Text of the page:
Would Chef Samuelsson's story be different if he were a white Swede who grew up in the U.S. in an all black neighborhood, and ended up being a gourmet soul food chef? You ask a really great question when you ask "if you grow up surrounded by a certain culture at what point do you have some right to claim that as part of your own?" 

    It is such a complicated issue...I still don't have any answers...just a lot more questions. Thanks for commenting and making me think critically, Flor.

  24. Hi Jen, Thank you , for these penetrating perspectives. Early in my JOURNEY of SELF-DISCOVERY. I contacted the : Seminole Nation of Oklahoma. I was looking for relatives based on my family's genealogy research. I spoke to the :Historical Preservation Office, Mr. Pare Bowlegs.                                                                           I was Thrilled because  one branch of my family's tree were the :Bowlegs from Florida . I naively , asked him if this documented fact meant, that we were related ? He aswered, " No, you were our Slaves". "There is no such thing as a: BLACK SEMINOLE" ! OUCH ! This was the last thing that I expected to hear. Mr. Bowlegs was ,however, very nice to me, sending me important links and an attachment
    that explained what happened to my FULL-BLOODED (Dinah Fixico)  ancestors group in the Florida. I was so new to things, at this time I still hadn't learned how to open an attachment. So, for years I didn't fully appreciate what he had shared with me. So, this is an example of ,current Native Americans ,telling Freedmen Descendants..."You're Not Indian and Your Demand for Indian Rights and Benefits is just another way to Plunder US" ! My Seminole Maroon ancestor
    Caesar Bruner helped translate and negotiate the : 1865 Truce at Fort Smith, I.T. that formed the basis for the 1866 Treaty, which, did guarantee full and equal rights to the legitmate Black Tribal members. I have the documented lineage, to join the Nation on the : By-Blood Rolls. However,
    I believe in :"Transcendce" ,which is ,described in : "Esteluste Marginalization" by Dr. R. Von Robertson. In response to the 4 reactions of Blacks who are rejected by
    Indians ( they being: (1) Return, (2) Poise,(3) Assimilation,(4) Transcendence) I remain in solidarity with those African-Native Americans who only have family history ,therefore ,they can't join a Federally- Recognized  Nation. I say that ,there is approximately ;26 millon African- Americans who believe that they either have :Indian Ancestry or a Shared-History. I say, let's form our own : Indian-like groups, of people of ALL RACES/ETHNICITIES  who want to CELEBRATE their lives by living it, using :the Indigenous Peoples of the Americas as role models. I intend to start by lobbying for an ;"Indigenous Peoples of the Americas" street festival.  It could prove to be good for the local economy. Remember , the one product that has consistently exported for America is, it's CULTURE. Ethnogenesis, has shown us that : New People and Sub-Cultures are emerging everyday. Again, it's not about's about... Culture.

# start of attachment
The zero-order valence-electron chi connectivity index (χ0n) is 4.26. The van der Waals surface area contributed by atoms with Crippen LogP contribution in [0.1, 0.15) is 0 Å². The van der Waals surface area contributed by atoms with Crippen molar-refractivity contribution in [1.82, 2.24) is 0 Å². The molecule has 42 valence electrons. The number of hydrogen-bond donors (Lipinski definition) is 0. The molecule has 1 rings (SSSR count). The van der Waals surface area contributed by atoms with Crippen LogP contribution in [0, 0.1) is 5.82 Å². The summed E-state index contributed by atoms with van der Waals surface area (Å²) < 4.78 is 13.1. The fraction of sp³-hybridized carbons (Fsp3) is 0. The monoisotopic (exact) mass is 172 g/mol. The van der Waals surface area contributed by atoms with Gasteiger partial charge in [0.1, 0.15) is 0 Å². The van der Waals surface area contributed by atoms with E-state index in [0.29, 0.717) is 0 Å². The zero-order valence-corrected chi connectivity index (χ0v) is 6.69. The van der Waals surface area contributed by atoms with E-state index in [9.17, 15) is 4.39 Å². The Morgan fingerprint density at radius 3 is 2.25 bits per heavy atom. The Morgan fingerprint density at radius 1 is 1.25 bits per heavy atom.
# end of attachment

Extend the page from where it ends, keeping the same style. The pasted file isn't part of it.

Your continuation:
25. OUCH! is right, Phil. Wow, Mr. Bowlegs didn't mince any words there...  

    As social scientists begin to expose the myth of "race" I think we all need to take up your words as a new motto, "It's not about's about CULTURE." That sure would solve a lot of our world's problems.

  26. Hi Jen, I've literally said these words ,hundreds of times, from Elementary School classrooms in Watts to the great halls of the Smithsonian Institution's: National Museum of the American Indian Iindian                                                 in Wasshington, DC. I will say them ,again."It's not about Race...It's about CULTURE". "Hitler, proved that ,we cannot advance  Mankind, by using RACE.His was a tragic failure, at an unimaginable cost ,in treasure and Human Lives. However, since Culture is : Traditions,Customs and Habits that govern our Behavior, we CAN find
     "Common Ground" with other people, who
    don't look like, talk like or think like ourselves. When we, take the TIME to do this, we then, can design : New Common Ground imperatives, that will be mutually beneficial and that, bring us together. When my family moved into the :Nickerson Gardens Projects in Watts, the buildings were :brand new and the grass was green. However, when: the man was killed, and bleed across our back porch, we were told to :"step over the blood" and when the young girl was raped in front, early one evening , we were told to : "close the door".
    Our Culture in those few pivotal moments became , a Culture where the: "Predators were in Charge". So, what is the lesson here. the lesson is that when you put :poor people on top of poor people and only supply their basic needs, this is what quickly happens. There were no professional : Community Organizers working at the "grassroots" level. This would have helped the people and protected society's investment. We were to weak and had no middle/upper class role models for the; truly downtrodden to emulate. After, the Watts Riots of 1965, by early 1967 I was sent into the Community as a :"Soldier in President Johnson's  War on Poverty". What we did, worked because, we were working at Ground Zero. The Viet Nam War however, took precedent over the War on Poverty ...